“As the state’s attorney, I am committed to using all legal tools available to protect our waterways,” said Attorney General Cuomo. “The natural environmental infrastructure of the Great Lakes has been threatened by invasive species transported through ballast water. New York’s role in defending the natural resources is well-established, and we stand with these other states to defend the right to preserve the ongoing fruition and viability of these important bodies of water.”


Ballast water discharges occur when a vessel is moved from one body of water to another, carrying with it water from the original body. The discharges could transport invasive species that disrupt the natural ecosystem in the second body of water.


Species introduced to the Great Lakes from untreated vessel ballast water discharges have had an increasingly destructive effect over the past few decades. Harmful species believed to have been introduced to the Great Lakes through ballast water discharge include Viral Hemorrhagic Septicemia (VHS), Eurasian Ruffe, Round Goby, and Zebra Mussels.

1         These species compete with and prey upon native species, resulting in population declines and harm to commercial and recreational fisheries. 

2         Zebra mussels cause costly damage to public water

and energy generating infrastructure by clogging intake pipes. They also threaten the Lakes’ food web by over-consuming microorganisms and contributing to algae blooms that cause taste and odor problems and increased treatment costs for municipal water supplies. 

3  The invasive VHS virus causes fish to hemorrhage and bleed to death, which, along with other harmful viruses carried through ballast water, also affects both commercial and recreational fishing industries.


“New York has a strong interest in protecting the Great Lakes from the harmful effects of aquatic invasive species discharged in vessel ballast water,” the states claim in the brief.  “New York has regulatory jurisdiction over parts of Lake Erie and Lake Ontario.  Aquatic invasive species have already had damaging, costly impacts on these waters …New York has existing legal authority to regulate ballast water discharges… and a strong interest in maintaining such authority.  It is undisputed that vessel ballast water discharges are the main source of aquatic invasive species introductions to the Great Lakes.”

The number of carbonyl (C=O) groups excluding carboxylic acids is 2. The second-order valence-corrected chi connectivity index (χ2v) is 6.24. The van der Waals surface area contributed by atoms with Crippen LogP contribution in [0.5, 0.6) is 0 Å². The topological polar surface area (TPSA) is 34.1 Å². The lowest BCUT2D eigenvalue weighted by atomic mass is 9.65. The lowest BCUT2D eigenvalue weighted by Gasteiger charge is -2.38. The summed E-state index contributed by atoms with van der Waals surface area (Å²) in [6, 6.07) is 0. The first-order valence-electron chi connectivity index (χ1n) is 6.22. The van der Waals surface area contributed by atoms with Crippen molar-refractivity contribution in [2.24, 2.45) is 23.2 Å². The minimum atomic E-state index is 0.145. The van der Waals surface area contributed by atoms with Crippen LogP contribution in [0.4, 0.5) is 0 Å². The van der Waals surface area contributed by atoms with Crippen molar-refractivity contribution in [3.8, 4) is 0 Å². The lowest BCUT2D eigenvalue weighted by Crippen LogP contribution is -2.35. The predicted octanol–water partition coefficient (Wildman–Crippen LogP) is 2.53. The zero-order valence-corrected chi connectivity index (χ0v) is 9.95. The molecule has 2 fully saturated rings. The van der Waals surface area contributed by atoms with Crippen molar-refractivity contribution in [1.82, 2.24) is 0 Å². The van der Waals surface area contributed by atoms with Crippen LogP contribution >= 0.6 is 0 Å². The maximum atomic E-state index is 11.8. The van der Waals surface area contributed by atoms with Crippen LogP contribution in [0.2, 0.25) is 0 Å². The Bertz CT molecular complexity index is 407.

David (Woody) Woodworth, President of Southtowns Walleye Association of WNY Inc., said “We have lauded Michigan's bold step to exert its authority over the shipping industry to stop the introduction of aquatic invasive species. Michigan's ballast law has set the stage for New York State and others to exert their jurisdictional authority. Ballast water has the potential to harm the ecosystem and impact human health. New York should send a clear message to the shipping industry that we will protect our waters and citizens. The future of the world's largest fresh water system is at stake and what we do today will impact generations to come. Enforcement of our laws is essential to protect our waters.”


With over 3500 members, The Southtowns Walleye Association of WNY is one of the largest angling groups in the eastern U.S. and is an active member of the Great Lakes Sport Fishing Council from New York.


The states recommend a combination of efforts with the federal government to prevent the spread of aquatic nuisance species through ballast water discharges.


DEC announces "State of Lake Ontario" Meetings

The New York State Department of Environmental Conservation (DEC) today announced three upcoming public meetings to discuss Lake Ontario fisheries. The tenth annual “State of Lake Ontario” public meetings will be held in Monroe, Niagara, and Oswego counties.